Scientists raise alarm about polar bears’ plastic consumption in Arctic Russia
Plastic waste makes up a quarter of the diet for polar bears, says Ivan Mizin, research director of Russian Arctic national park.
In February, photos and videos of well-fed polar bears from the military settlement of Belushaya Guba at Novaya Zemlya made it to the internet and quickly went viral.
Regional authorities declared ‘emergency’ as the bears walked around the houses in the settlement and would not leave. Maybe logically, the local garbage dump was filled with human food-waste packed in plastic-bags easy to bite through for the bears.
Scientists have determined that up to 25% of the contents in stomach and excrement of polar bears that have been eating at dump sites where people live in the Russian Arctic is plastic, Interfax reports. Ivan Mizin said to the news agency that scientists are seriously concerned about the wide-spread of plastic waste at northern latitudes, including the coastlines of Arctic archipelagoes.
The problem is not limited to the Russian Arctic. A survey from Alaska shows that polar bears are indeed eating plastic waste from dumps, the Hakai magazine reported this spring. An analysis of the stomach contents of 51 polar bears killed by subsistence hunters in the southern Beaufort Sea between 1996 and 2018 confirmed the plastic waste problem. Plastics were found in one of four stomachs.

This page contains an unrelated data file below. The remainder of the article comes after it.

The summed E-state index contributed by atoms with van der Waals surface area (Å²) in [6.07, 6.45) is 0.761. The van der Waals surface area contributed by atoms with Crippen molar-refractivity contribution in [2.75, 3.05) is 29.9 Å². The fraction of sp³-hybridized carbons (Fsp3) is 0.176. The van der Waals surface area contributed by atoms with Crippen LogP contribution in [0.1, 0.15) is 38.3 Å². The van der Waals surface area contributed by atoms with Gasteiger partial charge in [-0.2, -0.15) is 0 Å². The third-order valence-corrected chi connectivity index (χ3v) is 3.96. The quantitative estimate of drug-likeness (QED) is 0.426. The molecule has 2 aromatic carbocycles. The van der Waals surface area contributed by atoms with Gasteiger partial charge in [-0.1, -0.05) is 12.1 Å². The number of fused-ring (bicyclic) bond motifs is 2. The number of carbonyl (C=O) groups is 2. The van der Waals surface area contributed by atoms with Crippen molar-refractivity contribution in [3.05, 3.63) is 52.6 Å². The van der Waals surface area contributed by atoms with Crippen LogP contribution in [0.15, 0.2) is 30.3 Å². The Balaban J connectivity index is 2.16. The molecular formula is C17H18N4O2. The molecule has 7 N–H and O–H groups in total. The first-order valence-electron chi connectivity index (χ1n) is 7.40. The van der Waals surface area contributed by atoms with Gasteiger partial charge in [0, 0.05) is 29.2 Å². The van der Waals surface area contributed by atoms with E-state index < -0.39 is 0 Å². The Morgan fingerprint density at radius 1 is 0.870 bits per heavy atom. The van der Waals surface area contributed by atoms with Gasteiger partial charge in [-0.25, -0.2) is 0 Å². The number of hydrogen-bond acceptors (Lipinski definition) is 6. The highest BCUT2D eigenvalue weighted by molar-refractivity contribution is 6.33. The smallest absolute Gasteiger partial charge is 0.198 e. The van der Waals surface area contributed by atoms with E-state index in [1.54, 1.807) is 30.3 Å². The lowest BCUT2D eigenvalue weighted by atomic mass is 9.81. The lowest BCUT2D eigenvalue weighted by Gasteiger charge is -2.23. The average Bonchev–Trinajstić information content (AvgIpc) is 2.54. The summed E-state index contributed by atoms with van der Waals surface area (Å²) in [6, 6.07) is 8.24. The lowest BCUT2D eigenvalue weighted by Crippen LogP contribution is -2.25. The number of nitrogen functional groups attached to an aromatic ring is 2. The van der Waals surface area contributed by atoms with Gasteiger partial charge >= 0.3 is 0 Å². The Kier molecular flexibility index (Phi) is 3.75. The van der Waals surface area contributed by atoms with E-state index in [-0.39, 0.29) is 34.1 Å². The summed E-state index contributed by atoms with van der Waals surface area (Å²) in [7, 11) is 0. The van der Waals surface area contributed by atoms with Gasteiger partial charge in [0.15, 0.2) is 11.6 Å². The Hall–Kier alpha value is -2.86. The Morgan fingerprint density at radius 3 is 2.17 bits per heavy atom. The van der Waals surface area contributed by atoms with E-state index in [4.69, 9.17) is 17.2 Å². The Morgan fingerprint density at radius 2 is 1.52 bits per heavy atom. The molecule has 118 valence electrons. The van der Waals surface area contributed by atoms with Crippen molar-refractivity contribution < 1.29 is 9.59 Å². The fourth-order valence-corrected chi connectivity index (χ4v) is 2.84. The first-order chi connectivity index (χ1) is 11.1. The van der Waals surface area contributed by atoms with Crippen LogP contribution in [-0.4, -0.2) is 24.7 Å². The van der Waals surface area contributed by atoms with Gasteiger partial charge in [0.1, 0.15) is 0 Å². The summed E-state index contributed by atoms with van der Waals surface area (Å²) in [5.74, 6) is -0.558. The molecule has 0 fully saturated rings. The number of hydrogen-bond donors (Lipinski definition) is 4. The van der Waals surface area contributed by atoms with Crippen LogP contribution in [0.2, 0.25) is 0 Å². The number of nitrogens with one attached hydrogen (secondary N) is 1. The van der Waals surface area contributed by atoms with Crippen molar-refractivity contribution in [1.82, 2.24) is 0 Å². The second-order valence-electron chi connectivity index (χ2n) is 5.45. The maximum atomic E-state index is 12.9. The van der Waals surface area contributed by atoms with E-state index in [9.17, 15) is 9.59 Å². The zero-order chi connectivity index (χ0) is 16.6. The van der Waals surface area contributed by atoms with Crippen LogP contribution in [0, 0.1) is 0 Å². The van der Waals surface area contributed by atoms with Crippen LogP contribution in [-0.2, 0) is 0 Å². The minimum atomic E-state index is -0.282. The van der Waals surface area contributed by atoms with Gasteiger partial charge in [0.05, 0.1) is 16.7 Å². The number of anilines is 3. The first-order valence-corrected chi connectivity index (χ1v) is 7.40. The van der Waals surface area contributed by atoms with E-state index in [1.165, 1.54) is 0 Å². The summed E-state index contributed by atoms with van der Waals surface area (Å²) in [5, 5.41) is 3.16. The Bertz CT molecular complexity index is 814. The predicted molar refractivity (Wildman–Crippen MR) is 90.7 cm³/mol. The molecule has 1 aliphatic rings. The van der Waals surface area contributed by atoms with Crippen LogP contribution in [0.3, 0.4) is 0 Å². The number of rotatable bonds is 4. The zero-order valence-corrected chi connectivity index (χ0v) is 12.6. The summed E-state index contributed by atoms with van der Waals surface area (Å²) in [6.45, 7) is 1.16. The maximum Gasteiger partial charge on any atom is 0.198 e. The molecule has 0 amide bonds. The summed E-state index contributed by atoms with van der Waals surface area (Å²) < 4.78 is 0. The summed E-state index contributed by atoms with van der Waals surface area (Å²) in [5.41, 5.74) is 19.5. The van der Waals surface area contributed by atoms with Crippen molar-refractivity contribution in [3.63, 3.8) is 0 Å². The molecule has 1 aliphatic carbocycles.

Related stories from around the North:
Canada: The garbage polar bears get into is getting into them, CBC News
Finland: Elk hunting season increasingly bringing hunters and joggers in same areas in Finland, Yle News
Iceland: Iceland to host international symposium on plastics in Arctic and sub-Arctic, Eye on the Arctic
Norway: Could drones help prevent polar bear attacks on the Arctic archipelago of Svalbard?, The Independent Barents Observer
Russia: Russian Arctic town overrun by polar bears, CBC News
Sweden: Hunters push to end Sweden’s ban on bow hunting, Radio Sweden
United States: After deadly bear attack, hikers in Anchorage, Alaska weigh risks, Alaska Public Media